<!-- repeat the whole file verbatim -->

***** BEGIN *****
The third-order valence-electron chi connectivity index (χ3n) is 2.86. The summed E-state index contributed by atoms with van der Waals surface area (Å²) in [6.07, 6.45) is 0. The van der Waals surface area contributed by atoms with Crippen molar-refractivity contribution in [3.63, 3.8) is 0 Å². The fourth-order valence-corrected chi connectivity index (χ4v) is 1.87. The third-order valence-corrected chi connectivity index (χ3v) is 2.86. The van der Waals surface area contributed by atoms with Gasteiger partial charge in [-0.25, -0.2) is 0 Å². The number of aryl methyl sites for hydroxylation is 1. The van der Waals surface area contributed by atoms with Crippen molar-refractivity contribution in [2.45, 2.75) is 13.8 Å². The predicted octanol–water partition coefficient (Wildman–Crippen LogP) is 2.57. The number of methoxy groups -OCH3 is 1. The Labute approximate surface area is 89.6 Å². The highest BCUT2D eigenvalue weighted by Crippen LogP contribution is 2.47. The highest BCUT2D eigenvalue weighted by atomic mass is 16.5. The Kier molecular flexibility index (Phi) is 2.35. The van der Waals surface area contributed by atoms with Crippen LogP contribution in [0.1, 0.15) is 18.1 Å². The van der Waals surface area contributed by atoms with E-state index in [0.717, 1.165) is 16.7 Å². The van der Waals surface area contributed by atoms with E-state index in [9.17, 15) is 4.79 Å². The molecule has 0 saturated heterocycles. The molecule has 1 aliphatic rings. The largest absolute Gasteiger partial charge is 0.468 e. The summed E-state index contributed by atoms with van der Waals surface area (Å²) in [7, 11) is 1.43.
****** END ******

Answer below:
The third-order valence-electron chi connectivity index (χ3n) is 2.86. The summed E-state index contributed by atoms with van der Waals surface area (Å²) in [6.07, 6.45) is 0. The van der Waals surface area contributed by atoms with Crippen molar-refractivity contribution in [3.63, 3.8) is 0 Å². The fourth-order valence-corrected chi connectivity index (χ4v) is 1.87. The third-order valence-corrected chi connectivity index (χ3v) is 2.86. The van der Waals surface area contributed by atoms with Gasteiger partial charge in [-0.25, -0.2) is 0 Å². The number of aryl methyl sites for hydroxylation is 1. The van der Waals surface area contributed by atoms with Crippen molar-refractivity contribution in [2.45, 2.75) is 13.8 Å². The predicted octanol–water partition coefficient (Wildman–Crippen LogP) is 2.57. The number of methoxy groups -OCH3 is 1. The Labute approximate surface area is 89.6 Å². The highest BCUT2D eigenvalue weighted by Crippen LogP contribution is 2.47. The highest BCUT2D eigenvalue weighted by atomic mass is 16.5. The Kier molecular flexibility index (Phi) is 2.35. The van der Waals surface area contributed by atoms with Crippen LogP contribution in [0.1, 0.15) is 18.1 Å². The van der Waals surface area contributed by atoms with E-state index in [0.717, 1.165) is 16.7 Å². The van der Waals surface area contributed by atoms with E-state index in [9.17, 15) is 4.79 Å². The molecule has 0 saturated heterocycles. The molecule has 1 aliphatic rings. The largest absolute Gasteiger partial charge is 0.468 e. The summed E-state index contributed by atoms with van der Waals surface area (Å²) in [7, 11) is 1.43.